The timing of the EU's draft text is being seen as the 28-nation economic bloc's attempt to put pressure on May to spell out the exact nature of a future relationship between Britain and the EU as she gets set to deliver a key Brexit policy speech on Friday.

Donald Tusk, the president of the European Council, is set to travel to London tomorrow to pile yet more pressure on May to explain in her speech how she plans to solve the numerous Brexit challenges.

There is also opposition in Britain to any role for the European Court of Justice after Brexit, while the EU is proposing that disputes over the Brexit agreement in future years be settled by a "joint committee" which can refer to the EU's court for a binding decision.

Meanwhile, former British prime minister John Major made a significant intervention with a speech today, calling for a second referendum to allow the public to change its mind.

Major, who led the Conservative Party between 1990 and 1997, said May should offer British MPs a free vote on the final deal, with the option of putting it to the public in a second referendum.

"Many electors know they were misled. Many more are beginning to realise it. So, the electorate has every right to reconsider their decision," he said.

Last week, May had finally succeeded in uniting the Remainers and Leavers in her own Brexit war Cabinet to some degree after a gruelling session of discussions and presentations.

Her much-anticipated policy speech on Friday is expected to lay out the tone for trade negotiations with the EU to begin in April.

Dear Reader,

Business Standard has always strived hard to provide up-to-date information and commentary on developments that are of interest to you and have wider political and economic implications for the country and the world. Your encouragement and constant feedback on how to improve our offering have only made our resolve and commitment to these ideals stronger. Even during these difficult times arising out of Covid-19, we continue to remain committed to keeping you informed and updated with credible news, authoritative views and incisive commentary on topical issues of relevance.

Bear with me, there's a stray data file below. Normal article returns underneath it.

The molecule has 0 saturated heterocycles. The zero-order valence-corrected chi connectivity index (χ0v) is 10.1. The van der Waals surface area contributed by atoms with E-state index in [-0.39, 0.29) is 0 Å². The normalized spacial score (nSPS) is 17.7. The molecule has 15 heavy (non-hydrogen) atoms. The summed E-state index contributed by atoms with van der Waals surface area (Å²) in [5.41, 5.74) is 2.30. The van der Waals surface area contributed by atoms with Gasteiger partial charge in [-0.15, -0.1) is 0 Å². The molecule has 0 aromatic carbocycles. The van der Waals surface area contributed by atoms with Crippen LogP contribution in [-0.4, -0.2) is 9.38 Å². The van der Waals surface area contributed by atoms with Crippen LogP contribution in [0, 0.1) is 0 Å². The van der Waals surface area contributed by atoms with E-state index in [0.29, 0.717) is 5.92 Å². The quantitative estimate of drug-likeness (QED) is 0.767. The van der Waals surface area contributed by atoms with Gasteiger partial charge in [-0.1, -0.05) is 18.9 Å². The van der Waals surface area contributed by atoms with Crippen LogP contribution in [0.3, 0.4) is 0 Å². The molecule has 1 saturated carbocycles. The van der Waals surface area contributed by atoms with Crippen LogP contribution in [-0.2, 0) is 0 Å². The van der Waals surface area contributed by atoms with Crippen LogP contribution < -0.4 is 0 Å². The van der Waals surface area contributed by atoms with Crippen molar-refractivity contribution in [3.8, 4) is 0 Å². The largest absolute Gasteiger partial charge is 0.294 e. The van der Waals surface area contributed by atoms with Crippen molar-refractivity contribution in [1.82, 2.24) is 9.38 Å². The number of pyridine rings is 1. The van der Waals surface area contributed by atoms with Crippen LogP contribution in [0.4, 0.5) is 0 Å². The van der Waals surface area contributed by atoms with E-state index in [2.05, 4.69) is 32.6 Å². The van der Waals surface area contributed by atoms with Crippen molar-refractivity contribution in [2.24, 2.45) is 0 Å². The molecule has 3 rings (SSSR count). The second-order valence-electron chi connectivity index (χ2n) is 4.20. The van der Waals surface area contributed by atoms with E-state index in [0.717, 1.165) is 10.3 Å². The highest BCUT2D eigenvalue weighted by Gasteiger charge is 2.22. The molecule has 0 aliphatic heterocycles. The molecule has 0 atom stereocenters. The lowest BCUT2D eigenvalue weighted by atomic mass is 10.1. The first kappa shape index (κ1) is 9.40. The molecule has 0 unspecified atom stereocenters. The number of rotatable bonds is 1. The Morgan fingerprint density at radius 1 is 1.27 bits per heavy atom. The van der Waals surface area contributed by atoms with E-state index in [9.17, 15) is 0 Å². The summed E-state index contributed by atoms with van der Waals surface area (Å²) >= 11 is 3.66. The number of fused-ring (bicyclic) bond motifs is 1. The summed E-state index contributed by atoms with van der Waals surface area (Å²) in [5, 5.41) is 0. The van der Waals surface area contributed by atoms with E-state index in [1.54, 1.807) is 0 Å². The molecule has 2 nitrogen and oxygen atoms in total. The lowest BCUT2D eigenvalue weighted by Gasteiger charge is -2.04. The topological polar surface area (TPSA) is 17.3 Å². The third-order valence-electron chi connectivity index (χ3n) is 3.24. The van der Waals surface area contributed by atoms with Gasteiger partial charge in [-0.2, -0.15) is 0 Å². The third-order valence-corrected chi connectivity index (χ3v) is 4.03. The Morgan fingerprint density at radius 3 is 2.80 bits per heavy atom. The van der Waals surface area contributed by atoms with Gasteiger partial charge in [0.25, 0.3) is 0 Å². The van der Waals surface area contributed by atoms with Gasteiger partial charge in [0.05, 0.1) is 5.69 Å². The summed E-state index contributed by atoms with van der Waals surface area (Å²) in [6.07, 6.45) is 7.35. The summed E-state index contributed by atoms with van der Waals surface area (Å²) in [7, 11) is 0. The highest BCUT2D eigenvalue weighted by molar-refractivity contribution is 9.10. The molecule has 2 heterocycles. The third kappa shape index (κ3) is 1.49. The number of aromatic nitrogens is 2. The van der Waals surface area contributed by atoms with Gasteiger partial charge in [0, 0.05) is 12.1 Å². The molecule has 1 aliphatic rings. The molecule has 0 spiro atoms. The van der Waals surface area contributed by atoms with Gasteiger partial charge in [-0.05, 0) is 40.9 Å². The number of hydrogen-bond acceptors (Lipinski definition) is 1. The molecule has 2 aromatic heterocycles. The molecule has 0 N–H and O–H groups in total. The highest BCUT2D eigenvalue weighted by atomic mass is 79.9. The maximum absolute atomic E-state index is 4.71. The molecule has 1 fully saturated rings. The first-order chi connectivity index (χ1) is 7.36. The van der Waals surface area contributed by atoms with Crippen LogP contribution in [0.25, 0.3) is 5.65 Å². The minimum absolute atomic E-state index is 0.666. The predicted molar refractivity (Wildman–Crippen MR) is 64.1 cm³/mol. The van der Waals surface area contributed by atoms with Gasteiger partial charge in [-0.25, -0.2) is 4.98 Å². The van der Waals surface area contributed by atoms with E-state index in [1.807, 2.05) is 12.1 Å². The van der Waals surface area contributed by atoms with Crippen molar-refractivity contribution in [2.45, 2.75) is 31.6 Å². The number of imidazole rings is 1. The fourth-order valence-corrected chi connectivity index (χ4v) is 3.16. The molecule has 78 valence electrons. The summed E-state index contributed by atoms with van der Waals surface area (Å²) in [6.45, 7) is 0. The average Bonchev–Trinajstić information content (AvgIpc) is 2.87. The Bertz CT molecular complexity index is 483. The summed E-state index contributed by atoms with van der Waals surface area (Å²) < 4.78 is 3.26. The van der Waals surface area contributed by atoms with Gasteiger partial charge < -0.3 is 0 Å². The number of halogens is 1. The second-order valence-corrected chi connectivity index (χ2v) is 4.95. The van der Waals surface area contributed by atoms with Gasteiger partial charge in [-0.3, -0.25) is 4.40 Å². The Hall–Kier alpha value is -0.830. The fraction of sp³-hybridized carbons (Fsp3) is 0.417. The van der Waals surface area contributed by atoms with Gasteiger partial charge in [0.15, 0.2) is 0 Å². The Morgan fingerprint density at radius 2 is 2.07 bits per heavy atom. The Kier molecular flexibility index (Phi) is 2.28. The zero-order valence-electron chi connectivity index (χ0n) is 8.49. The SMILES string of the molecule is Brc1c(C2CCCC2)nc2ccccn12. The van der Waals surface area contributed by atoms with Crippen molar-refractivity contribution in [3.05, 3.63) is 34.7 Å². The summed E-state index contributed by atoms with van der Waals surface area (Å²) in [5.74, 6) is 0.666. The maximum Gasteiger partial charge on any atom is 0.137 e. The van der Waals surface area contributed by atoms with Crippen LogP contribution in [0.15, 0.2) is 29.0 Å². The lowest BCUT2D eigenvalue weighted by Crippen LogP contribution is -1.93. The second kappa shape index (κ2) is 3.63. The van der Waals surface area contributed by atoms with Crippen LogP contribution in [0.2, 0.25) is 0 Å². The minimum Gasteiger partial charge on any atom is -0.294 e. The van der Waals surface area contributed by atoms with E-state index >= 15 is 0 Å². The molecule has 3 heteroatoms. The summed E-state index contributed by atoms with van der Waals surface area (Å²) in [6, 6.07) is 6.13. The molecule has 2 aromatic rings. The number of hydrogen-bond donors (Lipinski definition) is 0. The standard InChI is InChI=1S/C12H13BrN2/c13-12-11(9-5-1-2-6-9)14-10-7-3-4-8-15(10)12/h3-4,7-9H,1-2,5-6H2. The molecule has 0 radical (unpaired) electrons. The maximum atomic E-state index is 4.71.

We, however, have a request.

As we battle the economic impact of the pandemic, we need your support even more, so that we can continue to offer you more quality content. Our subscription model has seen an encouraging response from many of you, who have subscribed to our online content. More subscription to our online content can only help us achieve the goals of offering you even better and more relevant content. We believe in free, fair and credible journalism. Your support through more subscriptions can help us practise the journalism to which we are committed.

Support quality journalism and subscribe to Business Standard.

Digital Editor

Business Standard is now on Telegram.
For insightful reports and views on business, markets, politics and other issues, subscribe to our official Telegram channel